Top US official at Johannesburg calls sustainable development a security imperative
Colin Powell, US Secretary of State and head of the US delegation at the Johannesburg World Summit on Sustainable Development (WSSD), has stated that sustainable development is a compelling moral and humanitarian issue.
Writing in a special edition of Our Planet magazine dedicated to the Summit, and to be handed out to attending world leaders, Powell states that sustainable development is also a security imperative. “Poverty, environmental degradation and despair are destroyers – of people, of societies, of nations. This unholy trinity can destabilise countries, even entire regions,” he said.
However, there is real cause for optimism, he states. “Despite the stories and images of trouble we read in the newspapers and view on our television screens, this is a time of great opportunities to expand peace, prosperity and freedom. The spread of democracy and market economies, combined with breakthroughs in technology, permits us to dream of a day when, for the first time in history, most of humanity will be free of the ravages of tyranny and poverty,” he says.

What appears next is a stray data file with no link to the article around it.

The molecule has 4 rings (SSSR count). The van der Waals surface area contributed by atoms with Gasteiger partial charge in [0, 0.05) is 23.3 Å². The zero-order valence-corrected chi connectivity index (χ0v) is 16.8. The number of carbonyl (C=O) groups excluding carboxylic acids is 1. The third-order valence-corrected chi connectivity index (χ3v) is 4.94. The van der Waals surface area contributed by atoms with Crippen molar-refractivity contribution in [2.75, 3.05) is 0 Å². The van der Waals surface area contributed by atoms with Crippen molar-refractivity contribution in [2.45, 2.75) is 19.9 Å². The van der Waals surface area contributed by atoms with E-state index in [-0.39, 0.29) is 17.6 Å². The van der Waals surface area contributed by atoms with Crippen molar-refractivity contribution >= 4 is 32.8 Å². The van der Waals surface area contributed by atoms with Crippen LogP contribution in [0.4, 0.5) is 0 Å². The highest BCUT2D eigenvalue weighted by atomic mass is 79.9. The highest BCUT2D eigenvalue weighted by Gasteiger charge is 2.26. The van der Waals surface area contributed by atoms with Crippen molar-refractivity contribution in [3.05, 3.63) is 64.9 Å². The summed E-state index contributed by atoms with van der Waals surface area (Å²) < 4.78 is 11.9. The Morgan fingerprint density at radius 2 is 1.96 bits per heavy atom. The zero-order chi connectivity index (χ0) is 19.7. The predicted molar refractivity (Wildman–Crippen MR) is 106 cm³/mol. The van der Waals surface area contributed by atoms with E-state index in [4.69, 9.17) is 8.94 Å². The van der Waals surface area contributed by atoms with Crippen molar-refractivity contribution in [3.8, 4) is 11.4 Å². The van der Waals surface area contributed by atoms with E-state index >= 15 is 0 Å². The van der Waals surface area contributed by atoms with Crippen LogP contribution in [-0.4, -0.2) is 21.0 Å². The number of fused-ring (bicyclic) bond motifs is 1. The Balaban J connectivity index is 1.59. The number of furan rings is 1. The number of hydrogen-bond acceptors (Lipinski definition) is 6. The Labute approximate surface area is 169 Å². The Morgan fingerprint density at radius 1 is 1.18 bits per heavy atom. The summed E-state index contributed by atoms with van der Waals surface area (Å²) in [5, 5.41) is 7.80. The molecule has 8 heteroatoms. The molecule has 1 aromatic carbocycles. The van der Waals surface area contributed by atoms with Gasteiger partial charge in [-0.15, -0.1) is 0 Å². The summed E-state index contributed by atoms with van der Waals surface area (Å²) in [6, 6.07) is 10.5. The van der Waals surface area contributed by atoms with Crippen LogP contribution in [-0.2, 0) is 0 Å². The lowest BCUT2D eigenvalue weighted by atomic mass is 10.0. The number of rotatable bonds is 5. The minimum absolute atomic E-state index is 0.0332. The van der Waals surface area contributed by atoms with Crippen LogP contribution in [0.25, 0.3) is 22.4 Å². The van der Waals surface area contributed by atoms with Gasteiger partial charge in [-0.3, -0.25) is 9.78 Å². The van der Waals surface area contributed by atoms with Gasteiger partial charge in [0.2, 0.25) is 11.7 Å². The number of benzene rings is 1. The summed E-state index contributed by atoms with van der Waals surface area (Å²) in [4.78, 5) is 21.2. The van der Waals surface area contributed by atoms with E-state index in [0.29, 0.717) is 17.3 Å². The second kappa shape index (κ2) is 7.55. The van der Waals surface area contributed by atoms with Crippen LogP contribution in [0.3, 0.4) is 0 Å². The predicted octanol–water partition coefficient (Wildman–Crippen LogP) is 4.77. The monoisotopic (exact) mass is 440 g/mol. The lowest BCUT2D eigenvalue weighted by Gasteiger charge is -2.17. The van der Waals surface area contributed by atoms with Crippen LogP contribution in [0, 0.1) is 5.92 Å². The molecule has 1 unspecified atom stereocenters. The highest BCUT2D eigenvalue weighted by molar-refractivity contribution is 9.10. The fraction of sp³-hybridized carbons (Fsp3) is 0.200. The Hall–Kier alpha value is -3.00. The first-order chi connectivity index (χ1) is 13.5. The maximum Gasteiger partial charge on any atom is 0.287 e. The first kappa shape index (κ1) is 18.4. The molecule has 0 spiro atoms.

Other leading figures writing in the magazine include UNEP Executive Director Klaus Toepfer who argues that failure at Johannesburg cannot be contemplated as the risks are too great. “Unless a new course is chartered for planet Earth we risk a new ‘Iron Curtain’, dividing not East and West, but the ‘haves’ and the ‘have-nots’, with all the ramifications of increased tensions, jealousies and hatreds between and within countries.”
Thabo Mbeki, President of South Africa, the host country for the Summit, notes the need for resource efficiency. “If the Chinese citizen is to consume the same quantity of crude oil as his or her United States counterpart, China would need over 80 million barrels of oil a day – slightly more than the 74 million barrels a day the world now produces,” he observes.